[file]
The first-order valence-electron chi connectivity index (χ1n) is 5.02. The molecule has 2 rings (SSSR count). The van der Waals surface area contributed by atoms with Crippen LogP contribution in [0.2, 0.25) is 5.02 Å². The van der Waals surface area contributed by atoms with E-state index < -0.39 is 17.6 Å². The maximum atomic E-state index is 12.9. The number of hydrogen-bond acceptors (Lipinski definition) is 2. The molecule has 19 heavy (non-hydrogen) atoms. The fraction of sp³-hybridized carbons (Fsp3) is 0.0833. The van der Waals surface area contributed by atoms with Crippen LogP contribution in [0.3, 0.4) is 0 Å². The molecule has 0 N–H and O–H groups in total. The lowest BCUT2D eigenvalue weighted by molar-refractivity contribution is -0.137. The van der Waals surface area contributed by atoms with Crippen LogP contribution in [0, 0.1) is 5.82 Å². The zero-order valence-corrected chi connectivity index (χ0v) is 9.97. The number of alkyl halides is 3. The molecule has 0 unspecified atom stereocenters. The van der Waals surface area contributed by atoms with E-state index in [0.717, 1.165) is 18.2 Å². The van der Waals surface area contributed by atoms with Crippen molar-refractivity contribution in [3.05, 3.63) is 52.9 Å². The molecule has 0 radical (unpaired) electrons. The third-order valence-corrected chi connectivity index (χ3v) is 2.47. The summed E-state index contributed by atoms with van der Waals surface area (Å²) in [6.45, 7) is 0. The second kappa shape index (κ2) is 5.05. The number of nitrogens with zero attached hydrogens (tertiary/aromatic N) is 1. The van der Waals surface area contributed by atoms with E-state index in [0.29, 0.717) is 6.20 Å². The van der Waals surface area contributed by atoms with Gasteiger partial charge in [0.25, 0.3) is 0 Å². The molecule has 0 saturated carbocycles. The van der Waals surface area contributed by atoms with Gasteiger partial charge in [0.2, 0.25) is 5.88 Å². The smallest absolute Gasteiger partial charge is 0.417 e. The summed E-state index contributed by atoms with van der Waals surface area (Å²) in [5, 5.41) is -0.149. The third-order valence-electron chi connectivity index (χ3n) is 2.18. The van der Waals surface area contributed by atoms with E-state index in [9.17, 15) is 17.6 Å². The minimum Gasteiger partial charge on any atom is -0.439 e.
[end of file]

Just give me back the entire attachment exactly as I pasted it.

The first-order valence-electron chi connectivity index (χ1n) is 5.02. The molecule has 2 rings (SSSR count). The van der Waals surface area contributed by atoms with Crippen LogP contribution in [0.2, 0.25) is 5.02 Å². The van der Waals surface area contributed by atoms with E-state index < -0.39 is 17.6 Å². The maximum atomic E-state index is 12.9. The number of hydrogen-bond acceptors (Lipinski definition) is 2. The molecule has 19 heavy (non-hydrogen) atoms. The fraction of sp³-hybridized carbons (Fsp3) is 0.0833. The van der Waals surface area contributed by atoms with Crippen LogP contribution in [0.3, 0.4) is 0 Å². The molecule has 0 N–H and O–H groups in total. The lowest BCUT2D eigenvalue weighted by molar-refractivity contribution is -0.137. The van der Waals surface area contributed by atoms with Crippen LogP contribution in [0, 0.1) is 5.82 Å². The zero-order valence-corrected chi connectivity index (χ0v) is 9.97. The number of alkyl halides is 3. The molecule has 0 unspecified atom stereocenters. The van der Waals surface area contributed by atoms with E-state index in [0.717, 1.165) is 18.2 Å². The van der Waals surface area contributed by atoms with Crippen molar-refractivity contribution in [3.05, 3.63) is 52.9 Å². The molecule has 0 radical (unpaired) electrons. The third-order valence-corrected chi connectivity index (χ3v) is 2.47. The summed E-state index contributed by atoms with van der Waals surface area (Å²) in [6.45, 7) is 0. The second kappa shape index (κ2) is 5.05. The number of nitrogens with zero attached hydrogens (tertiary/aromatic N) is 1. The van der Waals surface area contributed by atoms with E-state index in [0.29, 0.717) is 6.20 Å². The van der Waals surface area contributed by atoms with Gasteiger partial charge in [0.25, 0.3) is 0 Å². The molecule has 0 saturated carbocycles. The van der Waals surface area contributed by atoms with Gasteiger partial charge in [0.2, 0.25) is 5.88 Å². The smallest absolute Gasteiger partial charge is 0.417 e. The summed E-state index contributed by atoms with van der Waals surface area (Å²) in [5, 5.41) is -0.149. The third-order valence-electron chi connectivity index (χ3n) is 2.18. The van der Waals surface area contributed by atoms with E-state index in [9.17, 15) is 17.6 Å². The minimum Gasteiger partial charge on any atom is -0.439 e.